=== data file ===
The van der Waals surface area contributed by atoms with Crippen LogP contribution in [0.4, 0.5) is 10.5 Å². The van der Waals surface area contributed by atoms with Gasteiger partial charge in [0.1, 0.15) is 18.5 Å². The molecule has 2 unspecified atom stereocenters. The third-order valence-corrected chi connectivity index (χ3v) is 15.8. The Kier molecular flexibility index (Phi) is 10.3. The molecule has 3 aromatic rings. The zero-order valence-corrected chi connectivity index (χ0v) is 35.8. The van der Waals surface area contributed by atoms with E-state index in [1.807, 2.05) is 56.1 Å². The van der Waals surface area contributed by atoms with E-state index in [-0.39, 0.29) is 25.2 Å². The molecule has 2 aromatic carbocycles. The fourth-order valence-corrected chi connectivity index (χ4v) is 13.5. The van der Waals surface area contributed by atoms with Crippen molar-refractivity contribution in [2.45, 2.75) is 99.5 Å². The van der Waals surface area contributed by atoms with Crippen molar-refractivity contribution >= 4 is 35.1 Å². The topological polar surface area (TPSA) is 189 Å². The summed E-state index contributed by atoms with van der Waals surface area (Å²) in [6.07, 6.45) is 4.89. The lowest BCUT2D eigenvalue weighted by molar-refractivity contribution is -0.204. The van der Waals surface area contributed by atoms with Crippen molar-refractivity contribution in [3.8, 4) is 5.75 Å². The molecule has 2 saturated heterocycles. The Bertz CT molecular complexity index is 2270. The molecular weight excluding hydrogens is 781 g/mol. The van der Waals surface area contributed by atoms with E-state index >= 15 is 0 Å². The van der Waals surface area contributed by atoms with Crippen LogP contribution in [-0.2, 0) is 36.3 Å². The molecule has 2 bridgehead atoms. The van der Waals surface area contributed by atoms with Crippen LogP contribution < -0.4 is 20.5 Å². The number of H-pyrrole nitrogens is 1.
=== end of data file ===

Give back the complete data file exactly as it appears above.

The van der Waals surface area contributed by atoms with Crippen LogP contribution in [0.4, 0.5) is 10.5 Å². The van der Waals surface area contributed by atoms with Gasteiger partial charge in [0.1, 0.15) is 18.5 Å². The molecule has 2 unspecified atom stereocenters. The third-order valence-corrected chi connectivity index (χ3v) is 15.8. The Kier molecular flexibility index (Phi) is 10.3. The molecule has 3 aromatic rings. The zero-order valence-corrected chi connectivity index (χ0v) is 35.8. The van der Waals surface area contributed by atoms with E-state index in [1.807, 2.05) is 56.1 Å². The van der Waals surface area contributed by atoms with E-state index in [-0.39, 0.29) is 25.2 Å². The molecule has 2 aromatic carbocycles. The fourth-order valence-corrected chi connectivity index (χ4v) is 13.5. The van der Waals surface area contributed by atoms with Crippen molar-refractivity contribution in [2.45, 2.75) is 99.5 Å². The van der Waals surface area contributed by atoms with Crippen molar-refractivity contribution >= 4 is 35.1 Å². The topological polar surface area (TPSA) is 189 Å². The summed E-state index contributed by atoms with van der Waals surface area (Å²) in [6.07, 6.45) is 4.89. The lowest BCUT2D eigenvalue weighted by molar-refractivity contribution is -0.204. The van der Waals surface area contributed by atoms with Crippen molar-refractivity contribution in [3.8, 4) is 5.75 Å². The molecule has 2 saturated heterocycles. The Bertz CT molecular complexity index is 2270. The molecular weight excluding hydrogens is 781 g/mol. The van der Waals surface area contributed by atoms with E-state index >= 15 is 0 Å². The van der Waals surface area contributed by atoms with Crippen LogP contribution in [-0.2, 0) is 36.3 Å². The molecule has 2 bridgehead atoms. The van der Waals surface area contributed by atoms with Crippen LogP contribution < -0.4 is 20.5 Å². The number of H-pyrrole nitrogens is 1.